Straight razors, sharpeners, shaving mugs on display at library NORTH LAUREL/SAVAGE



David and Connie Ennis of Hickory Hollow antiques of Columbia, have lent the Savage Library their collection of antique shaving paraphernalia.

There are enough straight razors to outfit Sweeney Todd, an assortment of razor strops and sharpeners, early models of safety razors, beautifully decorated shaving mugs and a related exhibit of hair-care pomade tins and curling irons.

Each unusual item has a card explaining its function and use. As a long-time reader of ghastly murder mysteries, I'm glad for the chance to see what a straight razor looks like. Makes me very grateful for Nair.


There's still space available in Computertots, an enrichment program for kindergarten students and first-graders. If you're afraid your little darlings think computers are all big Nintendos, have them discover what a computer can really do.

The half-hour classes meet weekly for six weeks at the Forest Ridge Recreation Center, Atholton Elementary School, and Hammond Elementary. Call the county recreation department at 313-2723 for more information.


Brian Emelson, the program coordinator at the Forest Ridge Elementary Recreation Center, says there are still spaces available in some day care programs. This year all the Forest Ridge Center summer day care programs are run by licensed professionals.

The kindergarten program runs 7 a.m. to 6 p.m. five days a week, beginning Monday. The two-month program costs $480. There is also space left in the Tot Care program, a three-hour-a-day program for preschoolers over 3 years old. This program runs for six weeks beginning Monday and costs $115.


If your child is entering kindergarten at Forest Ridge next fall, you may enroll that child in the full day care program there for the school year.

The cost for the program is $170 every two weeks. Scholarships are available to qualifying families.

For more information about these three programs or any other centered in Forest Ridge, call Mr. Emelson at (410) 880-5855.


Was your Dad unimpressed with his Father's Day gift? Was the tie a little loud? Want to make it up to him with a really nifty present?

Get him some unusual tools like his own 3-ton cherry picker, or better yet a 15-ton chain hoist. Don't worry there's plenty for all. Tonight there's an auction of tools and industrial equipment at the Savage Fire Hall run by World Wide Liquidators (no, they're not an international gang of hit men).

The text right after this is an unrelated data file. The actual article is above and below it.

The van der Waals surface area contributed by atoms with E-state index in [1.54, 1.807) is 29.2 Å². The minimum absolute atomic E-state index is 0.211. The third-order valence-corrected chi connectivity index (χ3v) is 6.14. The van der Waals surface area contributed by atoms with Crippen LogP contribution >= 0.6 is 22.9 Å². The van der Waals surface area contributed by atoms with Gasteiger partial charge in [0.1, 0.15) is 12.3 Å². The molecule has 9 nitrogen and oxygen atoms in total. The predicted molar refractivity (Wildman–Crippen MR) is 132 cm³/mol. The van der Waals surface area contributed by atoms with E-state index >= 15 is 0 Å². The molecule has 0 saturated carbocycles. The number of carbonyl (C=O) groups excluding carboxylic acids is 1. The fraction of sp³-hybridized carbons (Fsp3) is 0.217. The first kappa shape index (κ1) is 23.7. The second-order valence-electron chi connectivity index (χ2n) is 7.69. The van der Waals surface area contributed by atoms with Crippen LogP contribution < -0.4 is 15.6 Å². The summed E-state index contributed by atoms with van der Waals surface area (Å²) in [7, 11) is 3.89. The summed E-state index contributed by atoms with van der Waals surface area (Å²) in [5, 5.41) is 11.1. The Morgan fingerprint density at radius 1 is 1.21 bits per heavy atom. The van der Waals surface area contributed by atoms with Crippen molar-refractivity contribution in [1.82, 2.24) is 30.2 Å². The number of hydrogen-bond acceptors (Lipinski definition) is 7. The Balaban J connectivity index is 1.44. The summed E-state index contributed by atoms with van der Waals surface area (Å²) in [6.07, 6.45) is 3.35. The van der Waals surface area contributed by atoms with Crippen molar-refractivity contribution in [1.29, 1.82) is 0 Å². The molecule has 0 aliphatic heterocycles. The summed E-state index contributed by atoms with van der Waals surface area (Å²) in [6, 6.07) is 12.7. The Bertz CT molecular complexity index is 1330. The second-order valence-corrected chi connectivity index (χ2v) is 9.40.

In addition to the four cherry pickers and the 10 hoists, auctioneer Mike Loper will hammer down wood-working equipment and tools, air compressors and air tools, auto body equipment and a large number of hand tools with names I actually recognize.

The inspection begins tonight at 5:30 p.m., with the auction beginning at 7:30 p.m. The fire hall is at 8925 Lincoln St. in Savage.


The Savage Library has enrolled more than 600 children in the three summer reading games. Twelve children have already finished.

My 7-year-old-year niece, Mandy Cordier, hit a tow truck last Friday.

There she was, walking home on the last day of school. She hadn't found the girls she usually walks home with in the confusion of the last day. So she started off down the hill on Savage-Guilford Road by herself. She's very self-reliant.

Then, thinking that her friends might be on the other side of the street, she crossed the road without looking. The truck diver saw her begin to run out and swerved. But a truck's steering is sluggish compared to the coltish legs of a 7-year-old. She hit the truck broadside and fell back.

He stopped and asked if she was all right. She, knowing better than to talk to strangers, yelled, "Leave me alone." The driver tried to find out where she lived, she screamed that she'd walk home by herself.

A woman who knew the driver stopped and tried to calm Mandy down. My niece didn't want her assistance either.

Finally, the guidance counselor and the librarian from Mandy's school drove by, stopped and figured out what had happened. Mandy allowed them to escort her home.

The truck driver, Teddy Morton retrieved his heart from where it had plunged and returned to work. The other woman, not knowing who the teachers were, followed them and Mandy to my house to make sure Mandy arrived safely.

There was a brief, confused recitation of the events but, as in basketball, no harm, no foul. Mandy was fine enough to walk home and has only a bruise for her folly.

But this incident made me think, it's a scary world where little girls dare not accept a ride from an adult they don't know, even when hurt. But it's an awfully nice community where a woman, on her way home with her own kids, will follow a hurt child to make sure she gets there safely.

The woman did tell me the name of the truck driver, whom we called to let him know everything was all right. Turns out I know him and his family. But she never gave me her name.


Remember that summer vacation has just begun. Watch for apprentice skateboarders, novice roller bladers, trick bike riders and some just plain impatient children on the roads. Let's all enjoy the summer in one piece.

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